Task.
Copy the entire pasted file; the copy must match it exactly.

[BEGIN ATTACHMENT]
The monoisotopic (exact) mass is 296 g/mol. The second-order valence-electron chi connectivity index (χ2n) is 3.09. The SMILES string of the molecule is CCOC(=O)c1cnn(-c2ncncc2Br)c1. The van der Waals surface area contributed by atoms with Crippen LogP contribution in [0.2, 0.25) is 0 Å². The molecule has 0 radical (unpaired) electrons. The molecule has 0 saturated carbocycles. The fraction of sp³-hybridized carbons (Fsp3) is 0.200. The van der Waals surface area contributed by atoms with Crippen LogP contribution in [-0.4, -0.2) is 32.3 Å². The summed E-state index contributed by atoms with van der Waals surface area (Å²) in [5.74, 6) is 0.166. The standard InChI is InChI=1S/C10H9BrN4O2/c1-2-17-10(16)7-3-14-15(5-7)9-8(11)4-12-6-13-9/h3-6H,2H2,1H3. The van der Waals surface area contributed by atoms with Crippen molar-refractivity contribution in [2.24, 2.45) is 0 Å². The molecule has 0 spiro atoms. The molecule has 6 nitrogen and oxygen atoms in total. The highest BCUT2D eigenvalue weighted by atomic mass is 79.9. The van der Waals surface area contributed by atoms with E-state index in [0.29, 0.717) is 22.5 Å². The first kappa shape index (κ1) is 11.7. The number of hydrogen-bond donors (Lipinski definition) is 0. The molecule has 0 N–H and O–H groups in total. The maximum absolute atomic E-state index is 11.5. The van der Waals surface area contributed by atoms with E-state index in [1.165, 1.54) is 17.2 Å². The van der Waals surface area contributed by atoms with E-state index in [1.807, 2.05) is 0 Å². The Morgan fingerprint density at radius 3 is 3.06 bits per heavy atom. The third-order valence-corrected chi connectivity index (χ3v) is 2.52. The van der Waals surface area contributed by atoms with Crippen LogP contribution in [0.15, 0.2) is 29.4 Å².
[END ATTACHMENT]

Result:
The monoisotopic (exact) mass is 296 g/mol. The second-order valence-electron chi connectivity index (χ2n) is 3.09. The SMILES string of the molecule is CCOC(=O)c1cnn(-c2ncncc2Br)c1. The van der Waals surface area contributed by atoms with Crippen LogP contribution in [0.2, 0.25) is 0 Å². The molecule has 0 radical (unpaired) electrons. The molecule has 0 saturated carbocycles. The fraction of sp³-hybridized carbons (Fsp3) is 0.200. The van der Waals surface area contributed by atoms with Crippen LogP contribution in [-0.4, -0.2) is 32.3 Å². The summed E-state index contributed by atoms with van der Waals surface area (Å²) in [5.74, 6) is 0.166. The standard InChI is InChI=1S/C10H9BrN4O2/c1-2-17-10(16)7-3-14-15(5-7)9-8(11)4-12-6-13-9/h3-6H,2H2,1H3. The van der Waals surface area contributed by atoms with Crippen molar-refractivity contribution in [2.24, 2.45) is 0 Å². The molecule has 0 spiro atoms. The molecule has 6 nitrogen and oxygen atoms in total. The highest BCUT2D eigenvalue weighted by atomic mass is 79.9. The van der Waals surface area contributed by atoms with E-state index in [0.29, 0.717) is 22.5 Å². The first kappa shape index (κ1) is 11.7. The number of hydrogen-bond donors (Lipinski definition) is 0. The molecule has 0 N–H and O–H groups in total. The maximum absolute atomic E-state index is 11.5. The van der Waals surface area contributed by atoms with E-state index in [1.165, 1.54) is 17.2 Å². The van der Waals surface area contributed by atoms with E-state index in [1.807, 2.05) is 0 Å². The Morgan fingerprint density at radius 3 is 3.06 bits per heavy atom. The third-order valence-corrected chi connectivity index (χ3v) is 2.52. The van der Waals surface area contributed by atoms with Crippen LogP contribution in [0.15, 0.2) is 29.4 Å².